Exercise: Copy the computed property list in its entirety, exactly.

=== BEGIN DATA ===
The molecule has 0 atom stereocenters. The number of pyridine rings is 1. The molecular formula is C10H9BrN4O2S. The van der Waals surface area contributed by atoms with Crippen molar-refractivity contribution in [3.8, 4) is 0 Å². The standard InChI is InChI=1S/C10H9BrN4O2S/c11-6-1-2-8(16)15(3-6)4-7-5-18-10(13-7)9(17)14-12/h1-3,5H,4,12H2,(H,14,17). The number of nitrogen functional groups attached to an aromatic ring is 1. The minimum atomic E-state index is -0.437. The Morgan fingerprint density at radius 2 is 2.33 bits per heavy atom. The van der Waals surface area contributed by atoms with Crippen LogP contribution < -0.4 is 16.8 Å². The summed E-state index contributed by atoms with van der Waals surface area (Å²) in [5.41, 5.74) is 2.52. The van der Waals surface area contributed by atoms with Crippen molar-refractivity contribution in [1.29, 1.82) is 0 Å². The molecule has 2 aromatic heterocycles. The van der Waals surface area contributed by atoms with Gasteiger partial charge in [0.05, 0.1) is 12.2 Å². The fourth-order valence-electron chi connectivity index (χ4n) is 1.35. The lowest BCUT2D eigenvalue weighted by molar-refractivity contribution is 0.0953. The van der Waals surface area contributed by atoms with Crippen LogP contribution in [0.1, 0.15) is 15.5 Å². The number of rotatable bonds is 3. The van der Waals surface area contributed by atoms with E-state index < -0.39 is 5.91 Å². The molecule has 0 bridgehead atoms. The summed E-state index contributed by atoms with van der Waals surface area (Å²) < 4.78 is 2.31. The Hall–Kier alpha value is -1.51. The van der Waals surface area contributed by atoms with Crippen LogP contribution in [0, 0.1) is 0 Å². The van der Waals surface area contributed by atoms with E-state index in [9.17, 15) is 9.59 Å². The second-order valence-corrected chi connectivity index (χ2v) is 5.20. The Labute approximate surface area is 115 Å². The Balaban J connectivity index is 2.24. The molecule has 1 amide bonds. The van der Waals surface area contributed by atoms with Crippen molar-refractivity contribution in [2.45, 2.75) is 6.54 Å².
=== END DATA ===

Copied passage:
The molecule has 0 atom stereocenters. The number of pyridine rings is 1. The molecular formula is C10H9BrN4O2S. The van der Waals surface area contributed by atoms with Crippen molar-refractivity contribution in [3.8, 4) is 0 Å². The standard InChI is InChI=1S/C10H9BrN4O2S/c11-6-1-2-8(16)15(3-6)4-7-5-18-10(13-7)9(17)14-12/h1-3,5H,4,12H2,(H,14,17). The number of nitrogen functional groups attached to an aromatic ring is 1. The minimum atomic E-state index is -0.437. The Morgan fingerprint density at radius 2 is 2.33 bits per heavy atom. The van der Waals surface area contributed by atoms with Crippen LogP contribution < -0.4 is 16.8 Å². The summed E-state index contributed by atoms with van der Waals surface area (Å²) in [5.41, 5.74) is 2.52. The van der Waals surface area contributed by atoms with Crippen molar-refractivity contribution in [1.29, 1.82) is 0 Å². The molecule has 2 aromatic heterocycles. The van der Waals surface area contributed by atoms with Gasteiger partial charge in [0.05, 0.1) is 12.2 Å². The fourth-order valence-electron chi connectivity index (χ4n) is 1.35. The lowest BCUT2D eigenvalue weighted by molar-refractivity contribution is 0.0953. The van der Waals surface area contributed by atoms with Crippen LogP contribution in [0.1, 0.15) is 15.5 Å². The number of rotatable bonds is 3. The van der Waals surface area contributed by atoms with E-state index < -0.39 is 5.91 Å². The molecule has 0 bridgehead atoms. The summed E-state index contributed by atoms with van der Waals surface area (Å²) < 4.78 is 2.31. The Hall–Kier alpha value is -1.51. The van der Waals surface area contributed by atoms with Crippen LogP contribution in [0, 0.1) is 0 Å². The van der Waals surface area contributed by atoms with E-state index in [9.17, 15) is 9.59 Å². The second-order valence-corrected chi connectivity index (χ2v) is 5.20. The Labute approximate surface area is 115 Å². The Balaban J connectivity index is 2.24. The molecule has 1 amide bonds. The van der Waals surface area contributed by atoms with Crippen molar-refractivity contribution in [2.45, 2.75) is 6.54 Å².